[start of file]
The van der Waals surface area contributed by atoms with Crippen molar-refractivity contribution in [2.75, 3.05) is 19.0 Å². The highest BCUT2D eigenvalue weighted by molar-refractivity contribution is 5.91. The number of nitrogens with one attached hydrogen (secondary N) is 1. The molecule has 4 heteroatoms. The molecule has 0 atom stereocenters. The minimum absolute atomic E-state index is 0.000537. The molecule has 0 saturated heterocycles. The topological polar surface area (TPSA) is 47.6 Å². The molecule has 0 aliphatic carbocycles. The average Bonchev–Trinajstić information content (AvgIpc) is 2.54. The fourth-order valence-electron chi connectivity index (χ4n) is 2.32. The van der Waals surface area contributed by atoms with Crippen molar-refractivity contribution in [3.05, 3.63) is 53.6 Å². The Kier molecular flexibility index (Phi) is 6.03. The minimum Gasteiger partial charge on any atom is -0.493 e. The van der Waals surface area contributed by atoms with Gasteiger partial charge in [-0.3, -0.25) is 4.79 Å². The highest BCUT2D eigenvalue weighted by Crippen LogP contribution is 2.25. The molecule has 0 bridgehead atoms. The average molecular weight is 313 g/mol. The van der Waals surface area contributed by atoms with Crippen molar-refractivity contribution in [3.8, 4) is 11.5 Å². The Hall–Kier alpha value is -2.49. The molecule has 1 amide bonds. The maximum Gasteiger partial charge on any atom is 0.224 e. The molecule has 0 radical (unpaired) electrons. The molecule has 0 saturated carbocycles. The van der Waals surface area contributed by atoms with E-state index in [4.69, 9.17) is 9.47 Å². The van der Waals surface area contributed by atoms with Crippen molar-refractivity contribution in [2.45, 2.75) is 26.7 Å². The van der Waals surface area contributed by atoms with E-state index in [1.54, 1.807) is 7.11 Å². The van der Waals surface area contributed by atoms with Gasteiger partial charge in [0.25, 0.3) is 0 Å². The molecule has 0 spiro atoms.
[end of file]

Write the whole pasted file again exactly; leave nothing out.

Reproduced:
The van der Waals surface area contributed by atoms with Crippen molar-refractivity contribution in [2.75, 3.05) is 19.0 Å². The highest BCUT2D eigenvalue weighted by molar-refractivity contribution is 5.91. The number of nitrogens with one attached hydrogen (secondary N) is 1. The molecule has 4 heteroatoms. The molecule has 0 atom stereocenters. The minimum absolute atomic E-state index is 0.000537. The molecule has 0 saturated heterocycles. The topological polar surface area (TPSA) is 47.6 Å². The molecule has 0 aliphatic carbocycles. The average Bonchev–Trinajstić information content (AvgIpc) is 2.54. The fourth-order valence-electron chi connectivity index (χ4n) is 2.32. The van der Waals surface area contributed by atoms with Crippen molar-refractivity contribution in [3.05, 3.63) is 53.6 Å². The Kier molecular flexibility index (Phi) is 6.03. The minimum Gasteiger partial charge on any atom is -0.493 e. The van der Waals surface area contributed by atoms with Gasteiger partial charge in [-0.3, -0.25) is 4.79 Å². The highest BCUT2D eigenvalue weighted by Crippen LogP contribution is 2.25. The molecule has 0 bridgehead atoms. The average molecular weight is 313 g/mol. The van der Waals surface area contributed by atoms with Crippen molar-refractivity contribution in [3.8, 4) is 11.5 Å². The Hall–Kier alpha value is -2.49. The molecule has 1 amide bonds. The maximum Gasteiger partial charge on any atom is 0.224 e. The molecule has 0 radical (unpaired) electrons. The molecule has 0 saturated carbocycles. The van der Waals surface area contributed by atoms with E-state index in [4.69, 9.17) is 9.47 Å². The van der Waals surface area contributed by atoms with Crippen molar-refractivity contribution in [2.45, 2.75) is 26.7 Å². The van der Waals surface area contributed by atoms with E-state index in [1.54, 1.807) is 7.11 Å². The van der Waals surface area contributed by atoms with Gasteiger partial charge in [0.25, 0.3) is 0 Å². The molecule has 0 spiro atoms.